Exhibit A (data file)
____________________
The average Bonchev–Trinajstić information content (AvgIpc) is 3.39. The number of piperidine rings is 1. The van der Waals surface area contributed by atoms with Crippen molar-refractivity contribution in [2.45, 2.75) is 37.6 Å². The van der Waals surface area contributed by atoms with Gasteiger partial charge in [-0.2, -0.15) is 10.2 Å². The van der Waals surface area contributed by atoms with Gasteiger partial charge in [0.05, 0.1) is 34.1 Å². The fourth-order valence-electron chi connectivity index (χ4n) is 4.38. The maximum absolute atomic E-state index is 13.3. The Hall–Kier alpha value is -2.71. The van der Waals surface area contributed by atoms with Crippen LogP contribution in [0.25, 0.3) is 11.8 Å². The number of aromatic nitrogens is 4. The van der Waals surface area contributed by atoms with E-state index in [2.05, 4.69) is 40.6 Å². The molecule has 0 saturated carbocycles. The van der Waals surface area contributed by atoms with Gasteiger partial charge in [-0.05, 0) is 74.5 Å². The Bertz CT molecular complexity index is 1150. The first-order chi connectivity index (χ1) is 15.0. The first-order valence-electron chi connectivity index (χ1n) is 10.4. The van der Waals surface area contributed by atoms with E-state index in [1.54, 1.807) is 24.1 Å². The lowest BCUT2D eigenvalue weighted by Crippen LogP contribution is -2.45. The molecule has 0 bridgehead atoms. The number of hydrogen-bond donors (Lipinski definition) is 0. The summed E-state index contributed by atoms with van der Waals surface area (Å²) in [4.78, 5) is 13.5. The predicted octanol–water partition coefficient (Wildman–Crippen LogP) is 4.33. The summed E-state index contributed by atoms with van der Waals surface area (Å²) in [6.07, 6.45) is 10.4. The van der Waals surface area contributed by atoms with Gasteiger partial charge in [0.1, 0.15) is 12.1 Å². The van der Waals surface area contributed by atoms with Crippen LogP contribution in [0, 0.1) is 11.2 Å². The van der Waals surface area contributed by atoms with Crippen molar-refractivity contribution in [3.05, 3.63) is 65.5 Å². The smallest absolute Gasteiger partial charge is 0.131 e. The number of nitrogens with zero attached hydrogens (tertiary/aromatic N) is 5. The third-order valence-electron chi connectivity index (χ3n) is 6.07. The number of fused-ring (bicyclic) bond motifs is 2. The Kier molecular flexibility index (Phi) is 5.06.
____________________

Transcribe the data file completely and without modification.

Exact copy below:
The average Bonchev–Trinajstić information content (AvgIpc) is 3.39. The number of piperidine rings is 1. The van der Waals surface area contributed by atoms with Crippen molar-refractivity contribution in [2.45, 2.75) is 37.6 Å². The van der Waals surface area contributed by atoms with Gasteiger partial charge in [-0.2, -0.15) is 10.2 Å². The van der Waals surface area contributed by atoms with Gasteiger partial charge in [0.05, 0.1) is 34.1 Å². The fourth-order valence-electron chi connectivity index (χ4n) is 4.38. The maximum absolute atomic E-state index is 13.3. The Hall–Kier alpha value is -2.71. The van der Waals surface area contributed by atoms with Crippen LogP contribution in [0.25, 0.3) is 11.8 Å². The number of aromatic nitrogens is 4. The van der Waals surface area contributed by atoms with E-state index in [2.05, 4.69) is 40.6 Å². The molecule has 0 saturated carbocycles. The van der Waals surface area contributed by atoms with Gasteiger partial charge in [-0.05, 0) is 74.5 Å². The Bertz CT molecular complexity index is 1150. The first-order chi connectivity index (χ1) is 15.0. The first-order valence-electron chi connectivity index (χ1n) is 10.4. The van der Waals surface area contributed by atoms with E-state index in [1.54, 1.807) is 24.1 Å². The lowest BCUT2D eigenvalue weighted by Crippen LogP contribution is -2.45. The molecule has 0 bridgehead atoms. The number of hydrogen-bond donors (Lipinski definition) is 0. The summed E-state index contributed by atoms with van der Waals surface area (Å²) in [4.78, 5) is 13.5. The predicted octanol–water partition coefficient (Wildman–Crippen LogP) is 4.33. The summed E-state index contributed by atoms with van der Waals surface area (Å²) in [6.07, 6.45) is 10.4. The van der Waals surface area contributed by atoms with Gasteiger partial charge in [0.1, 0.15) is 12.1 Å². The van der Waals surface area contributed by atoms with Crippen LogP contribution in [0, 0.1) is 11.2 Å². The van der Waals surface area contributed by atoms with Crippen molar-refractivity contribution in [3.05, 3.63) is 65.5 Å². The smallest absolute Gasteiger partial charge is 0.131 e. The number of nitrogens with zero attached hydrogens (tertiary/aromatic N) is 5. The third-order valence-electron chi connectivity index (χ3n) is 6.07. The number of fused-ring (bicyclic) bond motifs is 2. The Kier molecular flexibility index (Phi) is 5.06.